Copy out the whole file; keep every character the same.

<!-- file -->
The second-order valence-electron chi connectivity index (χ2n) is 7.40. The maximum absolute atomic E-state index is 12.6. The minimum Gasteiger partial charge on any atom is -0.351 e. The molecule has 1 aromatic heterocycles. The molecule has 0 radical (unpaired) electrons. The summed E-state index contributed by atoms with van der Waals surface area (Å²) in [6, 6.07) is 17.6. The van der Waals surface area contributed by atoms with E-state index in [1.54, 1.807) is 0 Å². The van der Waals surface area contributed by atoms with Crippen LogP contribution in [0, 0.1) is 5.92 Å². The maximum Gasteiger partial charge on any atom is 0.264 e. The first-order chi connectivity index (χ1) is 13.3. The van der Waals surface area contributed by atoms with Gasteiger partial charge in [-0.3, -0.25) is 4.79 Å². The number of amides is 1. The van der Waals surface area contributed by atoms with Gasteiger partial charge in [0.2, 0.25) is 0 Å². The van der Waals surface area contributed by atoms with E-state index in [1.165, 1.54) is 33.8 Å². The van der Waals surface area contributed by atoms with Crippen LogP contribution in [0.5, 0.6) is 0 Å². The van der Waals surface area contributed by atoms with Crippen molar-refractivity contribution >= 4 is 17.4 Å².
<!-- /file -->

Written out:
The second-order valence-electron chi connectivity index (χ2n) is 7.40. The maximum absolute atomic E-state index is 12.6. The minimum Gasteiger partial charge on any atom is -0.351 e. The molecule has 1 aromatic heterocycles. The molecule has 0 radical (unpaired) electrons. The summed E-state index contributed by atoms with van der Waals surface area (Å²) in [6, 6.07) is 17.6. The van der Waals surface area contributed by atoms with E-state index in [1.54, 1.807) is 0 Å². The van der Waals surface area contributed by atoms with Crippen LogP contribution in [0, 0.1) is 5.92 Å². The maximum Gasteiger partial charge on any atom is 0.264 e. The first-order chi connectivity index (χ1) is 13.3. The van der Waals surface area contributed by atoms with Gasteiger partial charge in [-0.3, -0.25) is 4.79 Å². The number of amides is 1. The van der Waals surface area contributed by atoms with Gasteiger partial charge in [0.2, 0.25) is 0 Å². The van der Waals surface area contributed by atoms with E-state index in [1.165, 1.54) is 33.8 Å². The van der Waals surface area contributed by atoms with Crippen LogP contribution in [0.5, 0.6) is 0 Å². The van der Waals surface area contributed by atoms with Crippen molar-refractivity contribution >= 4 is 17.4 Å².